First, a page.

Two men alleged to have published photos on Twitter of two teenage boys convicted of the murder of a teenage girl have taken a High Court challenge in a bid to prevent them being sent forward for trial to Dublin Circuit Criminal Court.
In proceedings against the DPP, Kyle Rooney (25), Rathvale Park, Ayrfield, Dublin, and Jamie Shannon (25), Bremor, Castlegate, Balbriggan, Co Dublin, are challenging a District Court judge’s refusal last December to accept jurisdiction for summary disposal of the charges in that court and instead adjourn the matter for service of a Book of Evidence.
Both applicants are alleged, contrary to the right of accused and convicted minors to anonymity under the Children Act 2001, to have published photos on their Twitter accounts on or about June 19, 2019, of two boys convicted of the murder of a teenage girl.
Section 51 of the 2001 Act creates a hybrid offence which can be prosecuted summarily in the District Court where the maximum penalty is 12 months imprisonment and/or a fine not exceeding the Euro equivalent of £1,500.
When the men’s cases were among 10 similar cases which came before the District Court on October 28, 2020, the sitting judge, Judge Brian O’Shea, was informed the DPP had directed summary disposal of the charges.
After the prosecution summarised the nature of the alleged offences, Judge O’Shea accepted summary jurisdiction in respect of all 10 cases and adjourned them to December 2, 2020.
When the cases returned before the District Court that day, the presiding judge, Judge John Hughes sought and heard an outline of the alleged facts in each case.
He decided the alleged offences were not minor and not fit for summary trial in the District Court. The proceedings have since been adjourned to March 2021 for the DPP to indicate consent to the defendants being sent forward for trial to the Circuit Court where jail terms of up to three years and/or a fine of up to the Euro equivalent of £10,000 can be imposed.
On Monday, Conor Devally SC, for Mr Rooney and Mr Shannon, secured leave from Mr Justice Garrett Simons to bring judicial review proceedings aimed at overturning the December 2 order.
It is alleged the refusal of summary jurisdiction concerning both prosecutions, in circumstances where the District Court earlier accepted jurisdiction, was “fundamentally unfair”, in excess of jurisdiction, breached fair procedures and natural justice, and was not in accordance with law.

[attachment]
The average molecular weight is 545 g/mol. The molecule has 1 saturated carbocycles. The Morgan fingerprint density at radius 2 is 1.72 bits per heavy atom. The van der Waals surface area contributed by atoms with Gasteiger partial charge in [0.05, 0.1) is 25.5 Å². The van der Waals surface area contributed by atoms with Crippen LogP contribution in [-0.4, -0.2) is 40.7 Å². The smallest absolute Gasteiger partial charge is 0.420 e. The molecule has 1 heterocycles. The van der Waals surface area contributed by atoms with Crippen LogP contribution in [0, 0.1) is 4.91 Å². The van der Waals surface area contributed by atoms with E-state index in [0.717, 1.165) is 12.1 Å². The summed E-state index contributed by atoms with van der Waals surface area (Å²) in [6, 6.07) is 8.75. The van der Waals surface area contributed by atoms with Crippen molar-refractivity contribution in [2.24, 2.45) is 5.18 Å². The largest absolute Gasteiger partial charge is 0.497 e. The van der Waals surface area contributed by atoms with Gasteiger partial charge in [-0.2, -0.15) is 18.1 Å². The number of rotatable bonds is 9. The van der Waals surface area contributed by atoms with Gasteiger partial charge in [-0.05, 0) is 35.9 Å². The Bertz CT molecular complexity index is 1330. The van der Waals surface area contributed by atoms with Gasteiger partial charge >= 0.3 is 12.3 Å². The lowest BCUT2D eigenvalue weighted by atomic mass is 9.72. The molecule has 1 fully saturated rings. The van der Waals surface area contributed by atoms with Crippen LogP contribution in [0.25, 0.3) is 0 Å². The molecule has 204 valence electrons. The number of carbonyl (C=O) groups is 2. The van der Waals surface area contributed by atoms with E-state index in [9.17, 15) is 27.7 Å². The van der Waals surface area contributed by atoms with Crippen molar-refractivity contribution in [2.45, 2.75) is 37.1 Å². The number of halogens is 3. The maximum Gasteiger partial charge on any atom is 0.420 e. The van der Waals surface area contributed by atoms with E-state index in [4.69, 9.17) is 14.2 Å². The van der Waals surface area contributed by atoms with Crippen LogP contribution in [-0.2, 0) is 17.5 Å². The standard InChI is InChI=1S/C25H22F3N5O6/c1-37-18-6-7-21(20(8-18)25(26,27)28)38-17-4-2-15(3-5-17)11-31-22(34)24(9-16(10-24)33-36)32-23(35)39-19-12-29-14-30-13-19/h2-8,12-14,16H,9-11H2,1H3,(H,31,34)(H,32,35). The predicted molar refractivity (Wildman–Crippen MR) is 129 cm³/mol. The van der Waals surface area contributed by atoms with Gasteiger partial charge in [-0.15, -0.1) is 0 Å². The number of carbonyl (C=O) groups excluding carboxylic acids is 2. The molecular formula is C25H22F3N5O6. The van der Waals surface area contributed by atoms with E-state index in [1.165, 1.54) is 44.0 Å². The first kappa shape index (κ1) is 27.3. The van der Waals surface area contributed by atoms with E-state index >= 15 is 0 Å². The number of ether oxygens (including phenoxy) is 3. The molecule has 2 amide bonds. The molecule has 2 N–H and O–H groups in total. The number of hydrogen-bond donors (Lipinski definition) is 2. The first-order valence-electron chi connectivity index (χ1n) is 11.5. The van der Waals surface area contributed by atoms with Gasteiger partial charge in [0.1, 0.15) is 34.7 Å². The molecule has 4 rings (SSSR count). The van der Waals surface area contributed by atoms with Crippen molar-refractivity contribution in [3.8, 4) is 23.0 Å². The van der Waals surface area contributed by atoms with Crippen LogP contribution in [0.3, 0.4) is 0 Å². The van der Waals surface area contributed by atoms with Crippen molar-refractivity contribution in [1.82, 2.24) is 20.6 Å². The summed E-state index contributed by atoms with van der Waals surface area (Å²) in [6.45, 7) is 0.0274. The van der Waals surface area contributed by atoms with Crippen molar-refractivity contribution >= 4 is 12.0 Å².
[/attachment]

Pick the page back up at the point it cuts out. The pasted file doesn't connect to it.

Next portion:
Counsel argued, while a change of position by a District Court judge concerning jurisdiction is permitted, District Judge Hughes’ decision was made in excess of jurisdiction because no new information indicating a greater level of seriousness or moral culpability which was different to the information before Judge O’Shea had been provided.
The grounds of challenge also include claims District Judge Hughes erred in failing to deal with each prosecution on its own merits and adopting what counsel alleged was a “blanket policy” in not distinguishing between any of the cases before him in terms of the specific alleged facts, level of severity and/or moral culpability.
In affidavits, Tony Collier, of Ferrys Solicitors, the solicitor for both applicants, said he objected in the District Court on December 2 to Judge Hughes’ having revisited the issue of jurisdiction.
Mr Collier said he wrote to the DPP on December 8 requesting confirmation by December 11 the prosecutions would be discontinued failing which he would otherwise take it the matter was proceeding on indictment and judicial review would be pursued.
As matters stand, his clients’ cases remain adjourned to February 17 for service of a book of evidence on foot of which both applicants face return for trial on indictment to the Circuit Criminal Court, he said.
Mr Justice Simons said he was satisfied the applicants had made an arguable case for judicial review. He also granted a stay on the District Court order pending the outcome of the judicial review.